High Praise for She A Chinese

The ViewLondon Review

Review byMatthew Turner24/02/2010
Opens Friday 26 February 2010

Four out of Five stars
Running time: 103 mins

Engaging, impressively directed drama with a strong script, a superb soundtrack and a terrific central performance from Lu Huang.

What’s it all about?
Written and directed by Xiaolu Guo, She, A Chinese stars Lu Huang as Li Mei, a young Chinese woman who’s bored with life in her Chinese village. After a brief dalliance with local boy made good Brother Qiang (Wu Leiming), Mei rejects the civil servant her mother wants her to marry and is raped by a trucker (Xiao Xianpeng) who she thought was her friend; however, when she leaves the village, she’s fired from her factory job for producing shoddy work and ends up in a salon-slash-brothel where she attracts the attentions of gangster Spikey (Wei Yi Bo).

When Spikey is killed in an attack, Mei takes his money and travels to London, where she winds up married to a kindly older man (Geoffrey Hutchings) who’s still in love with the memory of his dead wife. However, Mei finds her attentions drawn towards Rachid (Chris Ryman), who runs the local Indian takeaway.

The Good
The title of the film announces its allegorical intentions upfront and Mei’s continual exploitation does get a bit depressing after a while, but it’s to the credit of both Xiaolu Guo and Lu Huang that her various misadventures never seem forced, just as the people she meets seem real rather than stereotypes or caricatures. Indeed, the excellent script has an impressively naturalistic feel about it and the direction occasionally recalls the work of the Dardenne Brothers.

Lu Huang is excellent as Mei – her constantly impassive face leads you to think that she’s blindly accepting everything fate throws in her path, but she’s also more than capable of taking charge of her own destiny, even if the decisions she makes aren’t always the right ones. There’s also strong support from both Hutchings and Ryman, both of whom have intriguing relationships with Mei.

The Great
Guo also includes quirky captions that lend the film an American indie feel, heightened by a terrific punk-ish soundtrack that works surprisingly well. In addition, Guo orchestrates several memorable scenes (his quasi-fetishisation of Mei’s ‘borrowed’ red iPod is particularly interesting) and there are some beautiful shots.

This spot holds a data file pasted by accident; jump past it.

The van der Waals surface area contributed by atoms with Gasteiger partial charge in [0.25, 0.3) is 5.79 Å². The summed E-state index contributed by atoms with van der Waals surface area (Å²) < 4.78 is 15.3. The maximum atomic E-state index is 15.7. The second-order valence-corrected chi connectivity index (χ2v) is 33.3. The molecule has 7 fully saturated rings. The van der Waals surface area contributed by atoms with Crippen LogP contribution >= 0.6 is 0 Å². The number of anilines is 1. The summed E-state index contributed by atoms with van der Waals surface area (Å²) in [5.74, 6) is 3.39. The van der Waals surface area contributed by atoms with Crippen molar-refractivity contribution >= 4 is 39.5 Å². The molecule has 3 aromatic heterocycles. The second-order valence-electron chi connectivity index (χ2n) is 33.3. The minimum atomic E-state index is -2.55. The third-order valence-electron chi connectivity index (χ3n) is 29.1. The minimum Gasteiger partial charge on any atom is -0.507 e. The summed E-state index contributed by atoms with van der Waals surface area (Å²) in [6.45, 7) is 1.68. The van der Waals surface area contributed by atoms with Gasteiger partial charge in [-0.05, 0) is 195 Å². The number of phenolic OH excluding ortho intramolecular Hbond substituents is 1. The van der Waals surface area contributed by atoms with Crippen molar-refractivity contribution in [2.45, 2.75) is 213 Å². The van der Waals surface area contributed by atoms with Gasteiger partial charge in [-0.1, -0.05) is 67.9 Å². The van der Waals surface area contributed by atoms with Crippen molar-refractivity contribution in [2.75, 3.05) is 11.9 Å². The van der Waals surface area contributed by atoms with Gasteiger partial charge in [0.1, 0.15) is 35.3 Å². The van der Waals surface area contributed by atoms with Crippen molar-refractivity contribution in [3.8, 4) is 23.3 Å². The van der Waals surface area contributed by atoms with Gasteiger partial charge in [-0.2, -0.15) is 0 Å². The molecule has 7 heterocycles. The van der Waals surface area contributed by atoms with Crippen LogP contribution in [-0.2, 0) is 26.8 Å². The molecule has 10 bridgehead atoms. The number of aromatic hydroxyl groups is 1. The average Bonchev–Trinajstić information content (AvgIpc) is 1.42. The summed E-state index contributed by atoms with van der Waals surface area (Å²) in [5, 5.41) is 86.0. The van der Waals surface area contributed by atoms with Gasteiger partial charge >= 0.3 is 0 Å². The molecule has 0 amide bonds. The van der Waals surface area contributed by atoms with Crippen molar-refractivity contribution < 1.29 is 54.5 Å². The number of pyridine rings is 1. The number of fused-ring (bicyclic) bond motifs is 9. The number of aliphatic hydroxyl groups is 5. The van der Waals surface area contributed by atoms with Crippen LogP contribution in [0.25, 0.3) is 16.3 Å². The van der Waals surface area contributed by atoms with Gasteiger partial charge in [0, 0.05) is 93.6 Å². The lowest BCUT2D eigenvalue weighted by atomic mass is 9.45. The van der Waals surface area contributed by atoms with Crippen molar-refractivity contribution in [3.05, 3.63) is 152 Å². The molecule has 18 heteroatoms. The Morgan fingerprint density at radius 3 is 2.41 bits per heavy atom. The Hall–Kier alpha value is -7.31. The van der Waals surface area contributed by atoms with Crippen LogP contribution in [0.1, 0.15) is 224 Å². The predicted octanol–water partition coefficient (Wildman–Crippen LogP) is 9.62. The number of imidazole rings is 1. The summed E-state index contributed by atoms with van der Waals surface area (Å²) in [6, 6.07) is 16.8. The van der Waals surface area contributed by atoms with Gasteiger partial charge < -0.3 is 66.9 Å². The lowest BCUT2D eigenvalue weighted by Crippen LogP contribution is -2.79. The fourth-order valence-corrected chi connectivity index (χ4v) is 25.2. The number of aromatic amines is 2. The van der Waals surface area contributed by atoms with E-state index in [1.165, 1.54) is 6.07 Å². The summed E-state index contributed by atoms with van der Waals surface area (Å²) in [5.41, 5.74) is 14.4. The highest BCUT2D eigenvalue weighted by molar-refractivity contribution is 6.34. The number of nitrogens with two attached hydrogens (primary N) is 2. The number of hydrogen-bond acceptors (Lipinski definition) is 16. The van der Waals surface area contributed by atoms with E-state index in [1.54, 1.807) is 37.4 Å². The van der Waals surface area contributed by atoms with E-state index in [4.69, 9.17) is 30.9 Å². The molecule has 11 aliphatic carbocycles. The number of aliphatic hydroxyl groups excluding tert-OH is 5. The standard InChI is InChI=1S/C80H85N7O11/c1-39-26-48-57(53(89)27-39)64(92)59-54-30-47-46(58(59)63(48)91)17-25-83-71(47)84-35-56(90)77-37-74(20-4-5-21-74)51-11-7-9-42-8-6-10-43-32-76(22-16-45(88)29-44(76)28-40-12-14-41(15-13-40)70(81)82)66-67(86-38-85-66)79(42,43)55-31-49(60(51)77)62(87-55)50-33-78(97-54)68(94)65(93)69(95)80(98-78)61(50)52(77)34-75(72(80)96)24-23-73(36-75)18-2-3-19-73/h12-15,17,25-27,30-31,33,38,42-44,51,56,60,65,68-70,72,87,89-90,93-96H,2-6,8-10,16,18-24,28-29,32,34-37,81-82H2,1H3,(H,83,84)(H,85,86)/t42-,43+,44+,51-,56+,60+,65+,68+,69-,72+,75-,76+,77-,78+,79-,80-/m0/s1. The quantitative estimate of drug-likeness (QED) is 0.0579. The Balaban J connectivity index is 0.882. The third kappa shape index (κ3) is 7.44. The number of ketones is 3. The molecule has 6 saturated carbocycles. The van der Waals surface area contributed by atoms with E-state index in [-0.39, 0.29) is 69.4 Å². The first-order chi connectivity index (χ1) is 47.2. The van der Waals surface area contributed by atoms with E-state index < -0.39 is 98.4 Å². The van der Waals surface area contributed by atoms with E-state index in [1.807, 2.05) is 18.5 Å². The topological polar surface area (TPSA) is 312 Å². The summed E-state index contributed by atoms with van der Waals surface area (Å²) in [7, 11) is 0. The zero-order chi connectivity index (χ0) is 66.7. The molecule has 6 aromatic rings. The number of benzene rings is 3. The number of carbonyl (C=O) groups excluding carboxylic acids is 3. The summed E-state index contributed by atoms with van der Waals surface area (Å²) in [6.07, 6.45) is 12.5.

Worth seeing?
This is an engaging, impressively directed and fantastically acted drama that’s well worth seeking out. Highly recommended.

High praise for director Xiao Lu Guo

The Golden Leopard at Locarno went to She, a Chinese, the second feature from the expatriate Chinese novelist Guo Xiaolu. Advance word skewed toward the negative, and a flashy trailer increased my pessimism. But the film dazzled me. It becomes clear almost immediately that its organising principle is not story or even style, but the force of Guo’s personality, which whips together diverse materials into a fluent commentary that transcends form. As the sullen, deadpan young protagonist Mei (Huang Lu) rides over assorted trials in rural China with a combination of strength and obliviousness, and then bolts from a guided tour to try her survival skills in the UK, Guo narrates her passage with funny chapter-heading intertitles, bursts of loud rock music (John Parish’s score is excellent), and comically rushed transitions. The emotional gap between the story upheavals and Mei’s inner life reminded me of several major filmmakers: Godard for the playful exploitation of the audience’s distance from the fiction; Sternberg for the loving fascination with surfaces that reveal nothing; and Renoir for the way that philosophical perspective is used to lighten a dark story’s mood. I have no idea why Guo’s considerable talent is lost on so many critics.

‘Ultra Violet for Sixteen Minutes’: 16:00 – Documentary.

ULTRA VIOLET FOR SIXTEEN MINUTES
“Totally engaging.” – Albert Maysles. Ultra Violet, former Warhol “superstar,” member of Salvador Dali’s intimate inner circle, and a significant artist herself, speaks of her life and of her rebirth. After breaking off an affair with painter Ed Ruscha, Ultra Violet finds herself clinically dead and seeking God’s forgiveness. Her spirit returns to her body, and she soon becomes a born-again Christian, then Mormon. In this film, she poses for a contemporary screen-test and speaks on her life, fame, and the relationship of art and religion, of artists and divine messengers. Includes photographs from her past and Andy Warhol’s screen-test of Ultra Violet from the 1960’s. Directed by David Henry Gerson. Edited by Dov Yellin. 16:00. Documentary Short. D>C> Independant Film Festival March 13 1PM